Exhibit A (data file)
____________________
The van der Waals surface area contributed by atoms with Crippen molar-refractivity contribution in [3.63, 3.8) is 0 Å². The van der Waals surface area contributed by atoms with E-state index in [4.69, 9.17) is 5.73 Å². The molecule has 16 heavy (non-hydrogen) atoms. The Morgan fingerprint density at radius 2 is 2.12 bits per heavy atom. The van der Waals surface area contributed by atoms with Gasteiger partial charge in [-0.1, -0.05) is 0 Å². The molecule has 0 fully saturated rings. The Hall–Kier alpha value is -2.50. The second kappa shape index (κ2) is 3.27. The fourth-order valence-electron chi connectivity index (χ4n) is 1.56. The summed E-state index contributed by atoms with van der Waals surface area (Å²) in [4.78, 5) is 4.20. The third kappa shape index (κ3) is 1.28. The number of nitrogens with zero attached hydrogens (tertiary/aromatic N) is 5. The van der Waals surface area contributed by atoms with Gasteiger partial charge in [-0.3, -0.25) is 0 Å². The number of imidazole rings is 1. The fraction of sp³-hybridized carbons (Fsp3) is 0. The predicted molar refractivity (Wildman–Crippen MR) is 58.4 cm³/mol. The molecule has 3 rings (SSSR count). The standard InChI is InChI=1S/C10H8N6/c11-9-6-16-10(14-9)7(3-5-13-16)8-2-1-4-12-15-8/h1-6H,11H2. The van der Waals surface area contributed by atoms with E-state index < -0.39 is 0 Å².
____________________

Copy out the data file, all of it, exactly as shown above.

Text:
The van der Waals surface area contributed by atoms with Crippen molar-refractivity contribution in [3.63, 3.8) is 0 Å². The van der Waals surface area contributed by atoms with E-state index in [4.69, 9.17) is 5.73 Å². The molecule has 16 heavy (non-hydrogen) atoms. The Morgan fingerprint density at radius 2 is 2.12 bits per heavy atom. The van der Waals surface area contributed by atoms with Gasteiger partial charge in [-0.1, -0.05) is 0 Å². The molecule has 0 fully saturated rings. The Hall–Kier alpha value is -2.50. The second kappa shape index (κ2) is 3.27. The fourth-order valence-electron chi connectivity index (χ4n) is 1.56. The summed E-state index contributed by atoms with van der Waals surface area (Å²) in [4.78, 5) is 4.20. The third kappa shape index (κ3) is 1.28. The number of nitrogens with zero attached hydrogens (tertiary/aromatic N) is 5. The van der Waals surface area contributed by atoms with Gasteiger partial charge in [-0.3, -0.25) is 0 Å². The number of imidazole rings is 1. The fraction of sp³-hybridized carbons (Fsp3) is 0. The predicted molar refractivity (Wildman–Crippen MR) is 58.4 cm³/mol. The molecule has 3 rings (SSSR count). The standard InChI is InChI=1S/C10H8N6/c11-9-6-16-10(14-9)7(3-5-13-16)8-2-1-4-12-15-8/h1-6H,11H2. The van der Waals surface area contributed by atoms with E-state index < -0.39 is 0 Å².